At a glance: Guatemala

Preventing mother-to-child transmission of HIV in Guatemala

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Odaliz, 19, is getting tested for HIV before delivering her first child.

By Thomas Nybo

ANTIGUA, Guatemala, 5 February 2009 – Odaliz Canrey is 19 and pregnant with her first child. Thanks to UNICEF, she’s getting tested for HIV. Although Guatemala has low HIV prevalence – less than 1 per cent of the adult population – Odaliz wants to be sure of her status.

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Odaliz decides to bring her mother along for support. The two of them leave the house they share and begin the journey to the closest national hospital, where her HIV test will be given as part of her regularly scheduled prenatal examination.

About 59,000 people are living with HIV in Guatemala. Odaliz says people in her culture are afraid to discuss the virus – even basic facts like how it is spread. She says there are misconceptions about HIV among people in her village of Alotenango.
 
"I've seen situations where if a woman is HIV-positive, people will not touch her, they won't let their kids hang out with her or her children," says Odaliz. "There's a lot of stigma."

PMTCT in Guatemala

UNICEF's efforts on HIV and AIDS in Guatemala are focusing on the prevention of mother-to-child transmission (PMTCT). UNICEF is currently supporting 15 of the country's 37 national hospitals by offering technical assistance, human resources and HIV testing for pregnant women.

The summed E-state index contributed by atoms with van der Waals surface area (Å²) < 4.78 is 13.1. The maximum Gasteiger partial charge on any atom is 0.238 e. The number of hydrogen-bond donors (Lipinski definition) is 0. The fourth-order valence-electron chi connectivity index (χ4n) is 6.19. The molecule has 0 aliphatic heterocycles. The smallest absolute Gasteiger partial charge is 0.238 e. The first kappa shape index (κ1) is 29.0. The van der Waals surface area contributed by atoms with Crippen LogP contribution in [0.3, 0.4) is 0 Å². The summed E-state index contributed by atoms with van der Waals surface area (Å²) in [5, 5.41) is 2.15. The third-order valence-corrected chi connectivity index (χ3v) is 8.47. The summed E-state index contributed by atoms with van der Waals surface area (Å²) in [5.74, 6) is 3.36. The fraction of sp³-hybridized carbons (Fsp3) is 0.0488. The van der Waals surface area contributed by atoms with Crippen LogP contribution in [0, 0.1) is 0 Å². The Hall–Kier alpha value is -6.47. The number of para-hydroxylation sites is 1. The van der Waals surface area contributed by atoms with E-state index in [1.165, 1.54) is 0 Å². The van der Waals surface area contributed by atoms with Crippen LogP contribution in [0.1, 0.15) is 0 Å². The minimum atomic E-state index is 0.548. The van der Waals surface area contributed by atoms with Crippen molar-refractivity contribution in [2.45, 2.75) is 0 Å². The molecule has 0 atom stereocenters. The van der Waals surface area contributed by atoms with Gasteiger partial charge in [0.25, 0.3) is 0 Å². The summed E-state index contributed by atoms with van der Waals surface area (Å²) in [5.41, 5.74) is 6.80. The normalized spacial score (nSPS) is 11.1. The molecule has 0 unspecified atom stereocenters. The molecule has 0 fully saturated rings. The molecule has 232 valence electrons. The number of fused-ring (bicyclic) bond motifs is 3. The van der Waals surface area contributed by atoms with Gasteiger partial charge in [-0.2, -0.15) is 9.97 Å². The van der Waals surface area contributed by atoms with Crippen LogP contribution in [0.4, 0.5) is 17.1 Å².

Treatment for paediatric cases is another focus. Just two years ago, Guatemala had no paediatric treatment protocols. Health workers were taking a risky approach: To treat children, they would simply cut adult pills in half, ignoring the fact that children require different doses or different medication.

Since then, UNICEF has helped the government procure paediatric treatment resources – for example, through an alliance with the Clinton Foundation, which is providing free, lifetime treatment with antiretroviral (ARV) drugs for 150 Guatemalan children.

With help from UNICEF, about 840 children in Guatemala received antiretroviral treatment in 2006 (compared to 356 in 2005). One remaining challenge, however, is getting children diagnosed early. Too often, they arrive at health centres too sick to be saved.

Educating mothers

As Odaliz waits for her results, she sits in a crowded hospital hallway, talking with her mother. Around her, dozens of pregnant women and new mothers wait for their own results. Birth control is rarely discussed in this society, where it's not uncommon for a woman to have as many as 10 children.

Nurse Vilma Salazar says most of the women arrive at the hospital knowing almost nothing about HIV.

"They might know a little from the radio or watching television, but when I ask them what they know, they usually remain silent – which has a lot to do with the culture, with fear and shame," says Ms. Salazar.

Fear of stigma

Ana (not her real name), 24, learned she was living with HIV late in her pregnancy. A blood test revealed her status, and later tests confirmed that her husband and baby were also living with the virus. They are now receiving free ARV treatment, but she's afraid of revealing her status to friends and neighbors in Guatemala.

"Nobody in my village knows," Ana says. "I'm not going to tell them because they would be afraid they could get infected from my family."

After an hour's wait, Odaliz is called into the nurse's office. She sits down and is given the results: she is negative. She talks with the nurse about prevention strategies. They also schedule her next prenatal exam.

Odaliz walks back to the hallway and delivers the good news to her mother. She also shares a message she received from the nurse: Prevention is the key to ensure that future generations are born free of HIV.


 

 

Video

UNICEF correspondent Thomas Nybo reports on the prevention of mother-to-child transmission of HIV in Guatemala.
 VIDEO  high | low

UNICEF Representative in Guatamala Adriano Gonzalez-Regueral speaks about prevention measures for mothers with HIV.
 VIDEO  high | low

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